I know there are some notable absences from my recommended list of complementarian books – I just don’t agree with them! Too many complementarians go beyond what the bible teaches and present implications that aren’t justified from scripture. This is unhelpful at best, damaging at worst. So, while those books may contain sound doctrine, I believe the ones listed below are more helpful. Why not put one on your Christmas wish list and read it in the new year?
December’s Books: 5 Books about men, women & the church
- God’s Good Design by Claire Smith
- God’s Design For Man & Woman by Andreas & Margaret Köstenberger
- Different By Design by Carrie Sandom
- Women & God by Kathleen Nielson
- Women in the Church (3rd Edition) by Andreas Köstenberger & Thomas Schreiner
God’s Good Design
If you’re only going to read one book about God’s design for men and women, this is probably the most helpful. Claire Smith teaches through seven key bible passages about men and women and how they should relate to each other. She addresses common objections thoroughly, and presents truth with depth and clarity. She applies the bible’s teaching practically, showing how relationships within the home and the church should reflect God’s good design. This book is thoughtful and comprehensive, and models faithful handling of God’s word – in context, and without adding or subtracting from its teaching. It will challenge men as well as women, complementarians as well as egalitarians. Claire Smith writes as one who has wrestled deeply with these issues herself, and her example of humble and joyful submission to God’s word is refreshing.
God’s Design for Man & Woman
Most books about the roles of men and women focus on a few key passages; this book traces the pattern of male and female relationships throughout the Old and New Testaments. It’s rigorous, compelling, and thoroughly biblical in its presentation of complementarianism as God’s good and wise design for men and women. It is a more academic study than some of the other books but is pastoral and practical in application. By working systematically through the bible’s teaching on this issue, readers will be equipped to understand more fully the significance of being created in God’s image and how this truth must inform our relationships, our corporate worship, and our mission. There are two issues that aren’t dealt with comprehensively enough in my opinion (and I’m often wrong!), but this is still one of my favourite books on the issue. I read it in a weekend because I couldn’t put it down. If you’re looking for a detailed study this is a great book.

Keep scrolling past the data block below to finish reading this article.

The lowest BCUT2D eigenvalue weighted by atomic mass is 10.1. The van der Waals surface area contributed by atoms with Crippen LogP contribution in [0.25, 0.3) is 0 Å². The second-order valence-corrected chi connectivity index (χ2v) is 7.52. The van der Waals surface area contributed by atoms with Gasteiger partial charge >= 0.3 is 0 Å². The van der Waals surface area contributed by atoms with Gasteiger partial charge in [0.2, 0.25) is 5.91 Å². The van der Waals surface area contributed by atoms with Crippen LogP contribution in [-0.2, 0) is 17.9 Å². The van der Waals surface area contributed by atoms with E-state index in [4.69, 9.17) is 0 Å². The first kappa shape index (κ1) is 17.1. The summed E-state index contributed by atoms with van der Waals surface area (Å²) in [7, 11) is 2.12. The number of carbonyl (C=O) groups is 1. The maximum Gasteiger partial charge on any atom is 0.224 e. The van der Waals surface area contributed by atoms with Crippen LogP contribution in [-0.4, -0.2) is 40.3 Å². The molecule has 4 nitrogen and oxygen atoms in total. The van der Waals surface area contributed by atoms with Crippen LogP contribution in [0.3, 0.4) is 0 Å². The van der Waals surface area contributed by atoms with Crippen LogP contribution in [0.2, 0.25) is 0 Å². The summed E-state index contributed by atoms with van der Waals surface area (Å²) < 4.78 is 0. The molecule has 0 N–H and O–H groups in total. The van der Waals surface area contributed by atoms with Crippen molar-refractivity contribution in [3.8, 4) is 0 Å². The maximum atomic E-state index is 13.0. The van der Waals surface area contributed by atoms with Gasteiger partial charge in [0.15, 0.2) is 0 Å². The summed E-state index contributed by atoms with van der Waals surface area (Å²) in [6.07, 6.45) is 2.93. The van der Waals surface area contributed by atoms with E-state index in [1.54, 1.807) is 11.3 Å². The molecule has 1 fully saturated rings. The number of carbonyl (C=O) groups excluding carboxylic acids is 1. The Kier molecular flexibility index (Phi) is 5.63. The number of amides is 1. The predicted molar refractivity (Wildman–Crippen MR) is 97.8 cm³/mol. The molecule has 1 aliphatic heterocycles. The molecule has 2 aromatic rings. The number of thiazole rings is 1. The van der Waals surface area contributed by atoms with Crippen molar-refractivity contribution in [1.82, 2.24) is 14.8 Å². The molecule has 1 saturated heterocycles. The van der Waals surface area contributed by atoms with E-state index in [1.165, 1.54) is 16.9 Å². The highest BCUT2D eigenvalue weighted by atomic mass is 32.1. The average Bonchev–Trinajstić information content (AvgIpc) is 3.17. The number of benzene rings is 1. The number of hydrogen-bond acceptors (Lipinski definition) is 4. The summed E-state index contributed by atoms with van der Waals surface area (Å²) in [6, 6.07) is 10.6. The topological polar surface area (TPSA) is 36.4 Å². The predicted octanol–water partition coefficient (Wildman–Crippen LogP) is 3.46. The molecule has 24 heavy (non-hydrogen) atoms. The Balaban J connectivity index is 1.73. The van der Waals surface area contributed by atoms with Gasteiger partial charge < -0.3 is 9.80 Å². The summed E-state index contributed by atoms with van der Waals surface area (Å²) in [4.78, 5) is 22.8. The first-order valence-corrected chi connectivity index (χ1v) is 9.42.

Different by Design
This is the book I’ve returned to most often when thinking about or preparing to teach on this issue. Carrie outlines the bible’s teaching on the roles of men and women clearly and graciously. She shows how men and women are designed to reflect God’s own nature – the equality, order, diversity and unity we see at work within the Trinity. She explains how western culture in particular has redefined equality as sameness, and how this has impacted family relationships and relationships within the church. Carrie provides practical wisdom for living out God’s design as men and women but, unlike some complementarian writers, she doesn’t go beyond what the bible says. This book is immensely helpful for women and men, single or married.